Review: When We All Fall Asleep, Where Do We Go? by Billie Eilish

When We All Fall Asleep, Where Do We Go? by Billie EilishSo, Billie Eilish. It’s an interesting release, this. When We All Fall Asleep, Where Do We Go? might compel you to link her with arguably the ultimate progenitor of her kind of pop: it was Lorde, after all, who paved the way with teenage concerns colored with drone-y gothic almost-creepiness. But then, this feels of a completely different thread. It’s like she spent all this time alone, with all these reference points, and not so much cherry-picked the best ones as to boil everything down to their essence. In almost the same breath the songs across this record feel intimate and claustrophobic, playful and sinister, truthful and evasive. Perhaps it’s the production, harsh in the right places – but then there are tracks, like “8”, where Billie takes a complete left turn and sounds stereotypical (that one’s got a ukulele backing it). But then you wonder if there’s a dark point to that. And perhaps that’s the goal. Billie’s record is a snapshot of people of her age (I wouldn’t say this if I wasn’t 30) in its confusion and, at the same time, clarity. Or something. [NB]4/5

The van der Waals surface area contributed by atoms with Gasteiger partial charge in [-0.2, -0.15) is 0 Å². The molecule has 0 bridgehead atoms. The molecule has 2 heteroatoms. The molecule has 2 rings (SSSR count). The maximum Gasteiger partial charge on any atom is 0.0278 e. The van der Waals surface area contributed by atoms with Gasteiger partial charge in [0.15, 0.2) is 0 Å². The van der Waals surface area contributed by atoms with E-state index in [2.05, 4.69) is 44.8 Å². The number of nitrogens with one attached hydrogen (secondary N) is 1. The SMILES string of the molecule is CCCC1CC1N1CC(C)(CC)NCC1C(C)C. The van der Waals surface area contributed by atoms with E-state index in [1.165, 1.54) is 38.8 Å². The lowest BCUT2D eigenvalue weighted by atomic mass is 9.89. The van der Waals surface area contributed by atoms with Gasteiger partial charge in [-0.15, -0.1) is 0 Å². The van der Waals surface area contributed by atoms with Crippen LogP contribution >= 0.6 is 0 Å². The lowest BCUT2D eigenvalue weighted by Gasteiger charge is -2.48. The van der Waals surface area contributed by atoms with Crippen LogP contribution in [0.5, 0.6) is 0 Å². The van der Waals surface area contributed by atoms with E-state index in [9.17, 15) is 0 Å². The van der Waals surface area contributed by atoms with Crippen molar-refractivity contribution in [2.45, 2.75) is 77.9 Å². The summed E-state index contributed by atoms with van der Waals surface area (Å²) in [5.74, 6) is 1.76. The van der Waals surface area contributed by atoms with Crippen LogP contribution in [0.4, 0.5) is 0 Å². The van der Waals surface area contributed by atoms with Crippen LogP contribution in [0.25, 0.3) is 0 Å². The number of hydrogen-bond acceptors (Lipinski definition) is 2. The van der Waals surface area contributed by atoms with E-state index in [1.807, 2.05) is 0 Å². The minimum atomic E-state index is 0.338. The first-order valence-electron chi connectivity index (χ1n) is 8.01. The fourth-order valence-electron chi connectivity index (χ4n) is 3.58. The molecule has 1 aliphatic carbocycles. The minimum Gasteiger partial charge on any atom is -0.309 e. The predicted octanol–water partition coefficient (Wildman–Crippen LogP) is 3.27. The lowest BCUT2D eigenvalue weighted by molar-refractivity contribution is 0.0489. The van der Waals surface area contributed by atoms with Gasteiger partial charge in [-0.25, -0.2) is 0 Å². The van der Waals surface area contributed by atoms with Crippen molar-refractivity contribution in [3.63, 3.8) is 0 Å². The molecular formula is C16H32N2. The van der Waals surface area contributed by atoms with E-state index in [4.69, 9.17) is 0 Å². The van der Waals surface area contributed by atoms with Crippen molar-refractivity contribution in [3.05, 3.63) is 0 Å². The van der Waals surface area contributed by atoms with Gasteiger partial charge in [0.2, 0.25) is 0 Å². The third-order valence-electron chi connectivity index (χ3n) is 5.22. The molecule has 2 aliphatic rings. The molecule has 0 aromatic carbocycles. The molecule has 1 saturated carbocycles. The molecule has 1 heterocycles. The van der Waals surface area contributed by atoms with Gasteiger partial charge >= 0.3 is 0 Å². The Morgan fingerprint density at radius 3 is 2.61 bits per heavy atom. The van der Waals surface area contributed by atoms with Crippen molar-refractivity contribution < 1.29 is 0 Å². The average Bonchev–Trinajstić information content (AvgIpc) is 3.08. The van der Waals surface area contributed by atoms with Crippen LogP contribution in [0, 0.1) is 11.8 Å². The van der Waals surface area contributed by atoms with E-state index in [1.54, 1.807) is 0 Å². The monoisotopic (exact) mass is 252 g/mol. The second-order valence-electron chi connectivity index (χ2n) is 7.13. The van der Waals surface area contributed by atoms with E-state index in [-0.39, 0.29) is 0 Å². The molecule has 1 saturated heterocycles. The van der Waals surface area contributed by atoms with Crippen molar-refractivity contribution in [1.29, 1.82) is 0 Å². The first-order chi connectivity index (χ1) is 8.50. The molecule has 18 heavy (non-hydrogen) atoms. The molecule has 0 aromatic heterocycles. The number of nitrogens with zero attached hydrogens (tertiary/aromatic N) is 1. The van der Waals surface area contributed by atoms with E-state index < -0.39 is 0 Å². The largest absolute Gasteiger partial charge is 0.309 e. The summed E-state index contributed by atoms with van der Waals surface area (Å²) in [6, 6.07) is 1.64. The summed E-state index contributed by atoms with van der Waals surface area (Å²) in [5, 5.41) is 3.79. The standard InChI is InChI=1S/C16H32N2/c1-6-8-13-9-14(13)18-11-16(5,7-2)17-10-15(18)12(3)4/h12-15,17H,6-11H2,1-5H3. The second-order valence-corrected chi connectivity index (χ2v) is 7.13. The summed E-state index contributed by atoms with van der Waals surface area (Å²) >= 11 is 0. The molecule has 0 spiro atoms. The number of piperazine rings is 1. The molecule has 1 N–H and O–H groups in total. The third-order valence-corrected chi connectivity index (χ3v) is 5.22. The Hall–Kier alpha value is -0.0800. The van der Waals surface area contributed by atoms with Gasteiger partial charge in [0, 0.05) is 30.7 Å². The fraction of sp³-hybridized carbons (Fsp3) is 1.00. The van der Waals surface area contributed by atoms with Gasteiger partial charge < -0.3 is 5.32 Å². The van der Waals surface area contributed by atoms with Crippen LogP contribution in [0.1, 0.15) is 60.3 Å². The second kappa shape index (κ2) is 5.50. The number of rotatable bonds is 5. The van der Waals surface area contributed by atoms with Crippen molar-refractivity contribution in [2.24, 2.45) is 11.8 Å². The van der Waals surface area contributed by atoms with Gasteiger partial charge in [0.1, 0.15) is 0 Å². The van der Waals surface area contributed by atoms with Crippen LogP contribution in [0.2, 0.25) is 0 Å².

“I lost my mind. I don’t mind.”

“Bellyache” by Billie Eilish | Spot the theme? Well, perhaps it’s all in my mind, that one about today’s song and yesterday’s having titles that start with a B and evoke a narrative of overconsumption and its aftermath. And then there’s me finally catching up on my recording of Triple J’s Good Az Friday this week – it’s been sitting on my queue for weeks, and I finally got to listen to their annual stand-up comedy special a couple of nights ago, with this song in between. I’ve read about how Billie will supposedly set the world on fire considering she’s just 15, but then, that’s hyperbole of the sort you often see from the spin cycle. That’s not to discount her; “Bellyache” is actually quite good, the way it starts from a warm guitar-led bit before going all trap on us. (Is it really trap? I am 28, I was never cool, and I can never be cool.) Like yesterday’s song it also wriggles its way into your head, but in a sublime way. And sparse, like most western pop seems to be these days. The aesthetic just feels so vaguely American. [NB]